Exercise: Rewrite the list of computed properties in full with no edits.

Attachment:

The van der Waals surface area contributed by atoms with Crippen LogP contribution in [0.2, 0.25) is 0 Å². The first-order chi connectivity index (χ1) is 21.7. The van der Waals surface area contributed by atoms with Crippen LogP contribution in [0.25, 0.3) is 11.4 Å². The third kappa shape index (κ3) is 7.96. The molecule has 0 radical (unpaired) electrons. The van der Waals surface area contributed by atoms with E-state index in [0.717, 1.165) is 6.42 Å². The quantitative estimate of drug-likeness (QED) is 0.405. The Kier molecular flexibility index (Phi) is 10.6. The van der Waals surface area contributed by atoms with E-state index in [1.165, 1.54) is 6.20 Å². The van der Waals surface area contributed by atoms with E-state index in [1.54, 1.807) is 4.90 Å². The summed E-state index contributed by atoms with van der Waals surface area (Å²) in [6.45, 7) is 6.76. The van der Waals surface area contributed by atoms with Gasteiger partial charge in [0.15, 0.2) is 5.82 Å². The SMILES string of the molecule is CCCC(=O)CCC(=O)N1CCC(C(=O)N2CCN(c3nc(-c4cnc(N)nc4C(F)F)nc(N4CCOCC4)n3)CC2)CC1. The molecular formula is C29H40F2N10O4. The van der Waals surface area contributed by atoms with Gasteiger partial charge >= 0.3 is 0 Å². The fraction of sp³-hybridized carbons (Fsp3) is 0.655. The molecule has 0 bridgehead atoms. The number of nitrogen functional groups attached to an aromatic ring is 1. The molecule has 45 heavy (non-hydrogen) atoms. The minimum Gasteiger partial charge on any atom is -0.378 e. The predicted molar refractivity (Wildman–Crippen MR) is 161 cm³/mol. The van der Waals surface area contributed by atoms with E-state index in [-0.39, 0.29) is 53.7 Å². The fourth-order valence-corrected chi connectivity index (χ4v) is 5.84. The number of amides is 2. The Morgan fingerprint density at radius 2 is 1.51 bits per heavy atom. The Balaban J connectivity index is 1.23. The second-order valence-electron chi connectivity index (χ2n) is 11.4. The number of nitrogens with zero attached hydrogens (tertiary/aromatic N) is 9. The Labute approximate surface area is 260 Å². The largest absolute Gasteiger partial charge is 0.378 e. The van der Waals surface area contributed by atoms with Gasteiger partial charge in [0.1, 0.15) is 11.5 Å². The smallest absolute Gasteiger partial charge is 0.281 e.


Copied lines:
The van der Waals surface area contributed by atoms with Crippen LogP contribution in [0.2, 0.25) is 0 Å². The first-order chi connectivity index (χ1) is 21.7. The van der Waals surface area contributed by atoms with Crippen LogP contribution in [0.25, 0.3) is 11.4 Å². The third kappa shape index (κ3) is 7.96. The molecule has 0 radical (unpaired) electrons. The van der Waals surface area contributed by atoms with E-state index in [0.717, 1.165) is 6.42 Å². The quantitative estimate of drug-likeness (QED) is 0.405. The Kier molecular flexibility index (Phi) is 10.6. The van der Waals surface area contributed by atoms with E-state index in [1.165, 1.54) is 6.20 Å². The van der Waals surface area contributed by atoms with E-state index in [1.54, 1.807) is 4.90 Å². The summed E-state index contributed by atoms with van der Waals surface area (Å²) in [6.45, 7) is 6.76. The van der Waals surface area contributed by atoms with Gasteiger partial charge in [0.15, 0.2) is 5.82 Å². The SMILES string of the molecule is CCCC(=O)CCC(=O)N1CCC(C(=O)N2CCN(c3nc(-c4cnc(N)nc4C(F)F)nc(N4CCOCC4)n3)CC2)CC1. The molecular formula is C29H40F2N10O4. The van der Waals surface area contributed by atoms with Gasteiger partial charge >= 0.3 is 0 Å². The fraction of sp³-hybridized carbons (Fsp3) is 0.655. The molecule has 0 bridgehead atoms. The number of nitrogen functional groups attached to an aromatic ring is 1. The molecule has 45 heavy (non-hydrogen) atoms. The minimum Gasteiger partial charge on any atom is -0.378 e. The predicted molar refractivity (Wildman–Crippen MR) is 161 cm³/mol. The van der Waals surface area contributed by atoms with E-state index in [-0.39, 0.29) is 53.7 Å². The fourth-order valence-corrected chi connectivity index (χ4v) is 5.84. The number of amides is 2. The Morgan fingerprint density at radius 2 is 1.51 bits per heavy atom. The Balaban J connectivity index is 1.23. The second-order valence-electron chi connectivity index (χ2n) is 11.4. The number of nitrogens with zero attached hydrogens (tertiary/aromatic N) is 9. The Labute approximate surface area is 260 Å². The largest absolute Gasteiger partial charge is 0.378 e. The van der Waals surface area contributed by atoms with Gasteiger partial charge in [0.1, 0.15) is 11.5 Å². The smallest absolute Gasteiger partial charge is 0.281 e.